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    $\begingroup$ And this example is wrong, even if it is in wikipedia. It is a strawman example, a myth perpetuated in the EE literature, perhaps to have something to say "see, even the mathematicians get something wrong". Pure infinite sine waves of any frequency fall completely outside the scope of the sampling theorem. As I said in the addendum, it may serve as a starting point for the discussion of the real issues in the practical application of the sampling theorem. $\endgroup$ – LutzL Feb 2 '14 at 19:04
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    $\begingroup$ it's not an example. and there is nothing in the mathematics that is incorrect. $\endgroup$ – robert bristow-johnson Feb 2 '14 at 19:37
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    $\begingroup$ this is not a practical application, it is a practical example (and a question for anyone interested in answering): consider a real-time audio processor, with $f_s=1/T=$ 44.1 kHz, set to "null" or "passthru" processing (output samples are simply copied from the input). 1. are we or are we not capable of inputting to this processor a generated sinusoid with frequency of 22.05 kHz and leaving that input turned on for an hour? 2. if we are capable of such, what might we see in the output? $\endgroup$ – robert bristow-johnson Feb 2 '14 at 19:43
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    $\begingroup$ Your input is a finite signal, thus its frequency contents surpasses the given frequency of 22.05Hz and thus sampling with 44.1Hz is not sufficient. So of course you will get aliasing effects en masse. $\endgroup$ – LutzL Feb 2 '14 at 20:08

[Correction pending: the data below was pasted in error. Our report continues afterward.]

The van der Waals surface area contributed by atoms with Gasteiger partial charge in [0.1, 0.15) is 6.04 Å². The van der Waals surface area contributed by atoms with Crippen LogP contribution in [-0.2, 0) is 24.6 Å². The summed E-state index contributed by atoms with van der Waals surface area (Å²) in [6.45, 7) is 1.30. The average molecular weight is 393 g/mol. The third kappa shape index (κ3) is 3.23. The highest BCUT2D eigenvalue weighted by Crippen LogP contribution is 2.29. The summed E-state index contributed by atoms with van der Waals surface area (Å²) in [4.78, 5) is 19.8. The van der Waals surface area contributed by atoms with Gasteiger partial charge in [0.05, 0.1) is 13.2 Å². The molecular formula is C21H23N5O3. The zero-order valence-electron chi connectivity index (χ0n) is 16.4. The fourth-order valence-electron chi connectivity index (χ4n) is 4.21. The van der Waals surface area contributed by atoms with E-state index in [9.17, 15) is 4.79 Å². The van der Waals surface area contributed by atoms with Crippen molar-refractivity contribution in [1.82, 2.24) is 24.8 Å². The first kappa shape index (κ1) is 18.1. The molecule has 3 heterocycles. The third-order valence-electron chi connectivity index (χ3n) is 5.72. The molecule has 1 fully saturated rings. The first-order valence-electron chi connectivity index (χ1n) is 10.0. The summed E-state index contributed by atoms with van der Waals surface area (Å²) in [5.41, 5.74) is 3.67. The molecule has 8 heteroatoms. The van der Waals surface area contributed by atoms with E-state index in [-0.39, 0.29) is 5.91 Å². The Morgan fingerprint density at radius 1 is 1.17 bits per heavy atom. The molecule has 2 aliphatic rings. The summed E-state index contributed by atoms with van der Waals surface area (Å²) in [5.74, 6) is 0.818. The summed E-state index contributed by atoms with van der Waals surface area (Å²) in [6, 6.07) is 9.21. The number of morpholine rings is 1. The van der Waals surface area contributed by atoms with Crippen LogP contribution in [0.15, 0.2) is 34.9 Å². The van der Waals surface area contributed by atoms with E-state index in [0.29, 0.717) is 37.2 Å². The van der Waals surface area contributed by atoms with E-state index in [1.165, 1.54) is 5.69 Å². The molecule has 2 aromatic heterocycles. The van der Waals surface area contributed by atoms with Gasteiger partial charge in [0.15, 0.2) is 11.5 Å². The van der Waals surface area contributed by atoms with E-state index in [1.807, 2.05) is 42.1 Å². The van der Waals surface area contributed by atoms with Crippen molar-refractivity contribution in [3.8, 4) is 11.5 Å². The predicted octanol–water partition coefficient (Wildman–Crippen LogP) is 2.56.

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    $\begingroup$ after a half hour, there is no practical differentiation between this "finite signal" and an identical signal that has been turned on for 2 hours or 4 hours or 4 years or 4 millennia (or since eternity, if that were possible). however, if the sinusoidal signal frequency was $\epsilon>0$ less than $f_s/2$, there is enough information to eventually reconstruct the sinusoid with correct amplitude and phase. Lutz, you're missing the point of the question and the point of the answer. what specific "aliasing effects en masse" do you expect to see? i can only think of one aliasing effect. $\endgroup$ – robert bristow-johnson Feb 2 '14 at 20:16
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Your observation is correct, and it has been noted before. One example, for instance, is mentioned on pages 160-161 of "Principles of Communication Systems" by H. Taub and D. Schilling, McGraw-Hill Book Company, 1971. After introducing the sampling theorem, the authors state: